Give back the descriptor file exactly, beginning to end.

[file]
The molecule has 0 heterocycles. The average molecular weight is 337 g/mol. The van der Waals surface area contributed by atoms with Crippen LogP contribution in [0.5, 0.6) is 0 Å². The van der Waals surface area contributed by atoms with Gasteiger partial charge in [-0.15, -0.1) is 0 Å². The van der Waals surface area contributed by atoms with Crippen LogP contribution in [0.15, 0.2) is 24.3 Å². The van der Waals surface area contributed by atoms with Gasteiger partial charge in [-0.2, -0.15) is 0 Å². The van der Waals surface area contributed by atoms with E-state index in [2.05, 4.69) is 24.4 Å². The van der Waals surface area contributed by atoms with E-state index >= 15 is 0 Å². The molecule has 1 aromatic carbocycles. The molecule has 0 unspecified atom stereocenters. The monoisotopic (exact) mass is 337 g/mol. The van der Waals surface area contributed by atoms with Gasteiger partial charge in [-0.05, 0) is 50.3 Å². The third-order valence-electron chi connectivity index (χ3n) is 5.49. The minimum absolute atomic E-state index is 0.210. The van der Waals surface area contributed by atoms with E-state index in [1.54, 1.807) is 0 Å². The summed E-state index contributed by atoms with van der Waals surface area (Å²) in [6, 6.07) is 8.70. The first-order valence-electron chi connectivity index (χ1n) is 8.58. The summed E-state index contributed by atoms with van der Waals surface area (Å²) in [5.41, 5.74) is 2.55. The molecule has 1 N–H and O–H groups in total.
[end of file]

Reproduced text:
The molecule has 0 heterocycles. The average molecular weight is 337 g/mol. The van der Waals surface area contributed by atoms with Crippen LogP contribution in [0.5, 0.6) is 0 Å². The van der Waals surface area contributed by atoms with Gasteiger partial charge in [-0.15, -0.1) is 0 Å². The van der Waals surface area contributed by atoms with Crippen LogP contribution in [0.15, 0.2) is 24.3 Å². The van der Waals surface area contributed by atoms with Gasteiger partial charge in [-0.2, -0.15) is 0 Å². The van der Waals surface area contributed by atoms with E-state index in [2.05, 4.69) is 24.4 Å². The van der Waals surface area contributed by atoms with E-state index >= 15 is 0 Å². The molecule has 1 aromatic carbocycles. The molecule has 0 unspecified atom stereocenters. The monoisotopic (exact) mass is 337 g/mol. The van der Waals surface area contributed by atoms with Gasteiger partial charge in [-0.05, 0) is 50.3 Å². The third-order valence-electron chi connectivity index (χ3n) is 5.49. The minimum absolute atomic E-state index is 0.210. The van der Waals surface area contributed by atoms with E-state index in [1.54, 1.807) is 0 Å². The summed E-state index contributed by atoms with van der Waals surface area (Å²) in [6, 6.07) is 8.70. The first-order valence-electron chi connectivity index (χ1n) is 8.58. The summed E-state index contributed by atoms with van der Waals surface area (Å²) in [5.41, 5.74) is 2.55. The molecule has 1 N–H and O–H groups in total.